on April 10, 2018
Genres: Nonfiction, Personal Memoirs
From the author of the bestseller Eat and Run, a thrilling new memoir about his grueling, exhilarating, and immensely inspiring 46-day run to break the speed record for the Appalachian Trail.
Scott Jurek is one of the world's best known and most beloved ultrarunners. Renowned for his remarkable endurance and speed, accomplished on a vegan diet, he's finished first in nearly all of ultrarunning's elite events over the course of his career. But after two decades of racing, training, speaking, and touring, Jurek felt an urgent need to discover something new about himself. He embarked on a wholly unique challenge, one that would force him to grow as a person and as an athlete: breaking the speed record for the Appalachian Trail. North is the story of the 2,189-mile journey that nearly shattered him.
When he set out in the spring of 2015, Jurek anticipated punishing terrain, forbidding weather, and inevitable injuries. He would have to run nearly 50 miles a day, every day, for almost seven weeks. He knew he would be pushing himself to the limit, that comfort and rest would be in short supply -- but he couldn't have imagined the physical and emotional toll the trip would exact, nor the rewards it would offer.
With his wife, Jenny, friends, and the kindness of strangers supporting him, Jurek ran, hiked, and stumbled his way north, one white blaze at a time. A stunning narrative of perseverance and personal transformation, North is a portrait of a man stripped bare on the most demanding and transcendent effort of his life. It will inspire runners and non-runners alike to keep striving for their personal best.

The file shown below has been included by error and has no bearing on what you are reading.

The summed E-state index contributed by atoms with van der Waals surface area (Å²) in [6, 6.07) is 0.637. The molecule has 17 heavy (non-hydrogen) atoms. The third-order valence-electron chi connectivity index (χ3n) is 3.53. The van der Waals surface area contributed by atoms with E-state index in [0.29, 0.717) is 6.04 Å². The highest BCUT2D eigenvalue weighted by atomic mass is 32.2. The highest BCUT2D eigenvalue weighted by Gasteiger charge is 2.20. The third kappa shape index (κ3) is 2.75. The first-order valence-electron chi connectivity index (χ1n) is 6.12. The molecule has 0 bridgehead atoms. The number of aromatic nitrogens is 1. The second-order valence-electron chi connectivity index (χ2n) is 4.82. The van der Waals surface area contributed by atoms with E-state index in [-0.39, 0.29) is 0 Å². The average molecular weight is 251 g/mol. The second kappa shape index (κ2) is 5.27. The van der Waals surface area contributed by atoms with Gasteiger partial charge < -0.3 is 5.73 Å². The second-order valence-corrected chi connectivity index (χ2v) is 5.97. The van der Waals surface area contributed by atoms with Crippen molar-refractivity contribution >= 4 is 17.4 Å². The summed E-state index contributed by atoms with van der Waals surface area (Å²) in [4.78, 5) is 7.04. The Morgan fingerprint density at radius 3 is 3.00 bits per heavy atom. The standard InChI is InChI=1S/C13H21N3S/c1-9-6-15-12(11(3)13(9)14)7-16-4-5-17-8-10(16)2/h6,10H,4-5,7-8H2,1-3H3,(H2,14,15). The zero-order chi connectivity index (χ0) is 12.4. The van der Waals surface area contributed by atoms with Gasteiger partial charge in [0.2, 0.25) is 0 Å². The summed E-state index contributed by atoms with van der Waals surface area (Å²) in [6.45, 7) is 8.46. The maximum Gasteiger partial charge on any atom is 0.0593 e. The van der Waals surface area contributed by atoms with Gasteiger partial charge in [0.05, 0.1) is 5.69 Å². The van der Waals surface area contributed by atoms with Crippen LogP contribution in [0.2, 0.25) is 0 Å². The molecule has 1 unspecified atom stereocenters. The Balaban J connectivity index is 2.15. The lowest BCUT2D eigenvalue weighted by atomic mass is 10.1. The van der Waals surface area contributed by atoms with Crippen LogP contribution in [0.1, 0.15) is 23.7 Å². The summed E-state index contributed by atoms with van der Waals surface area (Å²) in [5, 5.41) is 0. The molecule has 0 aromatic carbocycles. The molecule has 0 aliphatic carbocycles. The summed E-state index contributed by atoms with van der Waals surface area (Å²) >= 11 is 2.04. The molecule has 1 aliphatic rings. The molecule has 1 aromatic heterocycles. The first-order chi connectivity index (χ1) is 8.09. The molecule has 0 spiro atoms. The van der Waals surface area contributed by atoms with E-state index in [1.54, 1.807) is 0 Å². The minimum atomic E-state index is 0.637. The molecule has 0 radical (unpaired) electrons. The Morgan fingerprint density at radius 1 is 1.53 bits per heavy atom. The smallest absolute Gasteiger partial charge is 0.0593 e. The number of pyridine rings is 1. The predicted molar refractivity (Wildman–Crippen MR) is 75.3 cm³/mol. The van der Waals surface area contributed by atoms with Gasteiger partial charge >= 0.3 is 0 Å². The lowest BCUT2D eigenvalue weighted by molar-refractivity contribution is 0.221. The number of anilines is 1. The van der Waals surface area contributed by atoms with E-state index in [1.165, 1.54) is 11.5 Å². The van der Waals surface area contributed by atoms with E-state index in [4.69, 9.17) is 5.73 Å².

I’ve been interested in Scott Jurek’s career because he is known for doing ultraendurance events as a vegan. A lot of people were of the opinion that it couldn’t be done when he started. I’ve read his other book and enjoyed it so when I saw this one I was excited to read it.
The story is told in alternating viewpoints – Scott’s experience on the trail and Jenny’s experience heading up the support crew. They were at a crossroads in their lives and envisioned the run as a personal adventure. They underestimated the amount of help that they would require for it to happen.
People show up to run sections with Scott. Friends come from all over to coach Scott through hard sections. Some of them have held the record previously. Others are planning their own attempts to break the record.
The run is brutal. I don’t know why anyone would want to run 30-50 miles a day or more for 46 days in a row. I really don’t know why they’d want to keep doing it when they are injured or when it won’t stop raining or when they are too far behind pace to be able to stop and sleep. Ultrarunning is definitely not for me but I do enjoy reading about it.
The epilogue talks about the next year when Scott goes back to the trail to be on the support crew for one of his friends who crewed for him. There is a documentary on U.S. Netflix now called Broken. It is about that attempt to break Scott’s speed record. The film isn’t that great on its own but a lot of the same people crew (expect for Jenny Jurek) so you get to see the people you read about in the Jureks’ book. You can also see sections of the trail to understand exactly how challenging it is.
I am linking this review up with the Year of the Asian reading challenge.